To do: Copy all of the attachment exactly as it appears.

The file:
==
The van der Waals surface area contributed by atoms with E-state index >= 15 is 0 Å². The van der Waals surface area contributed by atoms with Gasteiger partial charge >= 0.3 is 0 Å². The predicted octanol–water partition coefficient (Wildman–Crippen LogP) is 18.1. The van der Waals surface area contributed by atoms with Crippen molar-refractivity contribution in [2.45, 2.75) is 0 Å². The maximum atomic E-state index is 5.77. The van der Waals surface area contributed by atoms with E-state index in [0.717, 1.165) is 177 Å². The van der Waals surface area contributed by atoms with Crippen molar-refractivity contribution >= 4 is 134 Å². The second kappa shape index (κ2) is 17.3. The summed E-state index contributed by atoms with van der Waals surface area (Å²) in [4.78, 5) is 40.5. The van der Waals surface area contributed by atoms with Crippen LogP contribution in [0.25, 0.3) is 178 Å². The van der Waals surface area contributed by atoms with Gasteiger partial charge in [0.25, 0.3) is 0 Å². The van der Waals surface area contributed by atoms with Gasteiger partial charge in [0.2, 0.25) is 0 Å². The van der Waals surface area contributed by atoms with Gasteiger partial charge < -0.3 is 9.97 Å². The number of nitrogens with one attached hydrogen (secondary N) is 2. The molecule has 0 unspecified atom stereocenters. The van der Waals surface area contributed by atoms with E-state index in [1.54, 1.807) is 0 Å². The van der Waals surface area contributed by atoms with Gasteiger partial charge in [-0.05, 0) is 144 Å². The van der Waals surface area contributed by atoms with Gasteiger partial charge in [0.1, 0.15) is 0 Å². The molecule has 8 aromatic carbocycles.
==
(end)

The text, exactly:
The van der Waals surface area contributed by atoms with E-state index >= 15 is 0 Å². The van der Waals surface area contributed by atoms with Gasteiger partial charge >= 0.3 is 0 Å². The predicted octanol–water partition coefficient (Wildman–Crippen LogP) is 18.1. The van der Waals surface area contributed by atoms with Crippen molar-refractivity contribution in [2.45, 2.75) is 0 Å². The maximum atomic E-state index is 5.77. The van der Waals surface area contributed by atoms with E-state index in [0.717, 1.165) is 177 Å². The van der Waals surface area contributed by atoms with Crippen molar-refractivity contribution >= 4 is 134 Å². The second kappa shape index (κ2) is 17.3. The summed E-state index contributed by atoms with van der Waals surface area (Å²) in [4.78, 5) is 40.5. The van der Waals surface area contributed by atoms with Crippen LogP contribution in [0.25, 0.3) is 178 Å². The van der Waals surface area contributed by atoms with Gasteiger partial charge in [0.25, 0.3) is 0 Å². The van der Waals surface area contributed by atoms with Gasteiger partial charge in [0.2, 0.25) is 0 Å². The van der Waals surface area contributed by atoms with Gasteiger partial charge < -0.3 is 9.97 Å². The number of nitrogens with one attached hydrogen (secondary N) is 2. The molecule has 0 unspecified atom stereocenters. The van der Waals surface area contributed by atoms with E-state index in [1.54, 1.807) is 0 Å². The van der Waals surface area contributed by atoms with Gasteiger partial charge in [-0.05, 0) is 144 Å². The van der Waals surface area contributed by atoms with Gasteiger partial charge in [0.1, 0.15) is 0 Å². The molecule has 8 aromatic carbocycles.